Porters company, Porterhouse Media, is blossoming and his marketing directormedia specialistspokesperson Bethany Daley is straight out trying to manage Porters schedule.

Despite proof of his success, Porter is endearingly self-conscious about the fact people really, really like his stuff.

I have no way of fathoming (the number of people whove watched his work) and thats probably a good thing, he professes. Its just reassuring that people are checking out the videos. Its impossible to get your head around the numbers. But multiple elements make it go viral.

The son of two UMass professors his father Roger started the Polymer Science Program at UMass, his mother is currently the ombudsperson at the university Porter started on this road when he was at Willison-Northampton, a prep school in Easthampton. He joined the DJ club there. It became his passion and he was a prodigy. Spinning at raves in Boston and New York led to gigs in Europe.

For about 10 years he was immersed. His crossover began with, of all things, the Slap Chop. Noodling at his computer one night, he mashed up Vince Offers infomercial and uploaded it to YouTube. Within hours, it had gone viral. Its been viewed more than 12 million times. Before long, Porter a diehard sports fan - was sampling from press conferences and working his magic there.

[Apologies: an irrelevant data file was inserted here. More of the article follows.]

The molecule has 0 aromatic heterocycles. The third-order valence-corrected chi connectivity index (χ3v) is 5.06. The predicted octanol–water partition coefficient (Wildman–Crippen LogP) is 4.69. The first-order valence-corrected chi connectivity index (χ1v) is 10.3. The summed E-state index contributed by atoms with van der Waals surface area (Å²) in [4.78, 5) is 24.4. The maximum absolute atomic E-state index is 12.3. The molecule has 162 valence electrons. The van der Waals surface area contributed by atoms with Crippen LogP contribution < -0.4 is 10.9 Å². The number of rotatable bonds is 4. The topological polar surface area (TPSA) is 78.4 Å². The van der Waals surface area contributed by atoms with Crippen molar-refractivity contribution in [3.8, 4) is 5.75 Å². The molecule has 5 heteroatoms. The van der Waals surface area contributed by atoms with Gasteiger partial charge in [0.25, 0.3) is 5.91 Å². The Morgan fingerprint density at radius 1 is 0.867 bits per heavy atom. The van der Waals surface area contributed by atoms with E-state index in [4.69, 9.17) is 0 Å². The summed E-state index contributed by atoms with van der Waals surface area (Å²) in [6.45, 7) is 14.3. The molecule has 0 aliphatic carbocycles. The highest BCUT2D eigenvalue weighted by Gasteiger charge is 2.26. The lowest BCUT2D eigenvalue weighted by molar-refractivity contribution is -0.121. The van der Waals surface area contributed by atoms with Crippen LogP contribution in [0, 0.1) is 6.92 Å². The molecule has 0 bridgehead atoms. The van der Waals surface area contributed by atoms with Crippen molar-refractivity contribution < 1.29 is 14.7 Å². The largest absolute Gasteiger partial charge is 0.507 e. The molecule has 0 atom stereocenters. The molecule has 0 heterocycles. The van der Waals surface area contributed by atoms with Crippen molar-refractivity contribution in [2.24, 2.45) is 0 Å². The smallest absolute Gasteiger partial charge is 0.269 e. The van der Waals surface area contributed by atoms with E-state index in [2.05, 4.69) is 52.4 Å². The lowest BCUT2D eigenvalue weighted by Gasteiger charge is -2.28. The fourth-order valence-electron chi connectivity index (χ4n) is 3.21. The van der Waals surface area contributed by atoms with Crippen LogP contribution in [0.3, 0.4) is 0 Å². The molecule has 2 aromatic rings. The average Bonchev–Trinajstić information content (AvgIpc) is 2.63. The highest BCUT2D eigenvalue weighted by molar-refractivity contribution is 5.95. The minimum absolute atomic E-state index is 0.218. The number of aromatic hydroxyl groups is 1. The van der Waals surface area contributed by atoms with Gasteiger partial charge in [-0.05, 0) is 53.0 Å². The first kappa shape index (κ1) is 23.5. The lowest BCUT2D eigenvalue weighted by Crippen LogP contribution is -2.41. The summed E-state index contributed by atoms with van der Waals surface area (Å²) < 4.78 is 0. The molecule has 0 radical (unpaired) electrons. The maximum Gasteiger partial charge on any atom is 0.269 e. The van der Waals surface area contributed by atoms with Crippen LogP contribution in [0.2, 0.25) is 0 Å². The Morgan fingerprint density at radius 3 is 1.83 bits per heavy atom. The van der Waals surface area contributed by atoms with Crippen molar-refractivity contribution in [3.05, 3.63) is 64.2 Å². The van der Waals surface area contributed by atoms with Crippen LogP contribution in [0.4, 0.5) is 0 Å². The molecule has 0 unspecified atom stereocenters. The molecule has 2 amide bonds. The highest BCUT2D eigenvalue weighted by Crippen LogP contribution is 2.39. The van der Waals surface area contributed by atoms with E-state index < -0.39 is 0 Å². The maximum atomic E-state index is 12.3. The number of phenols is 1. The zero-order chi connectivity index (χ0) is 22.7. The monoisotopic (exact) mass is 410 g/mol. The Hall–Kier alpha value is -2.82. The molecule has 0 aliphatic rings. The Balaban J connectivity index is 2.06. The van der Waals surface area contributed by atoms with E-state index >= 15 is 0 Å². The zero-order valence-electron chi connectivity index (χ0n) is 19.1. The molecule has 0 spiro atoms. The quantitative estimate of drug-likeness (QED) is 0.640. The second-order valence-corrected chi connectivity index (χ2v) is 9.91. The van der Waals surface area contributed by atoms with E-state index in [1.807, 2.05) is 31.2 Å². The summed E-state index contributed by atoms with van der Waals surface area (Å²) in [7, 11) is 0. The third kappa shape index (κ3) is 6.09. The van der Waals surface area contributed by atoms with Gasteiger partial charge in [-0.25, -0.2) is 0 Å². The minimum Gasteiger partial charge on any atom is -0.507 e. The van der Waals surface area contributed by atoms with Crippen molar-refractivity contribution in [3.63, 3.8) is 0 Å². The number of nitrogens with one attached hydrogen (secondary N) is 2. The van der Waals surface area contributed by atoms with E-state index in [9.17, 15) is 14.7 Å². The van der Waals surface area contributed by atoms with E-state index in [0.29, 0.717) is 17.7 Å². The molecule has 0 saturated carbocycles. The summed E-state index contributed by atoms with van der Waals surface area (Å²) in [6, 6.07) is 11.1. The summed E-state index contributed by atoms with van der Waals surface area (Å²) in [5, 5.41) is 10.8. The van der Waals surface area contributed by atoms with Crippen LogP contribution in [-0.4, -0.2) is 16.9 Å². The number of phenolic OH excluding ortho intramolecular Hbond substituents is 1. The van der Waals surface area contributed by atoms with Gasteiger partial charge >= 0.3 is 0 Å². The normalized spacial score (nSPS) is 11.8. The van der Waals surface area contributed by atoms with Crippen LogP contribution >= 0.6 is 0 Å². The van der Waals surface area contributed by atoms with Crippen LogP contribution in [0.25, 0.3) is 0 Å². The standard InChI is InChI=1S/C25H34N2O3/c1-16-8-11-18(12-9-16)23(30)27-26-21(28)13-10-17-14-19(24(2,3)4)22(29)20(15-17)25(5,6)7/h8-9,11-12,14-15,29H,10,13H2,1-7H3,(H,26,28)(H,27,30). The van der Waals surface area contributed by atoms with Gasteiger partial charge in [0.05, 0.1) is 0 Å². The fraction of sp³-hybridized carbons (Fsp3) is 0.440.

Now his world is mashed up between underground DJ and burgeoning business titan as companies come to him to help themselves get edgy and go viral.

The transition wasnt easy.

It took me a long time to get to this point as an artist, he explains. When I first started making music and creating things I was doing it a lot more for myself because I wanted to see what I could do. Now, Ive reached a point with becoming more confident with my skill set. And when I became more confident, I became more comfortable working with other people and letting people into my world.

Its a personal world when you make something and then invite people in to look at it, he adds. It takes some strength and courage. And it wasnt until I reached a level of maturity that I could allow that. And now its what I want. Let me know if were going in the right direction.

The most daunting account so far?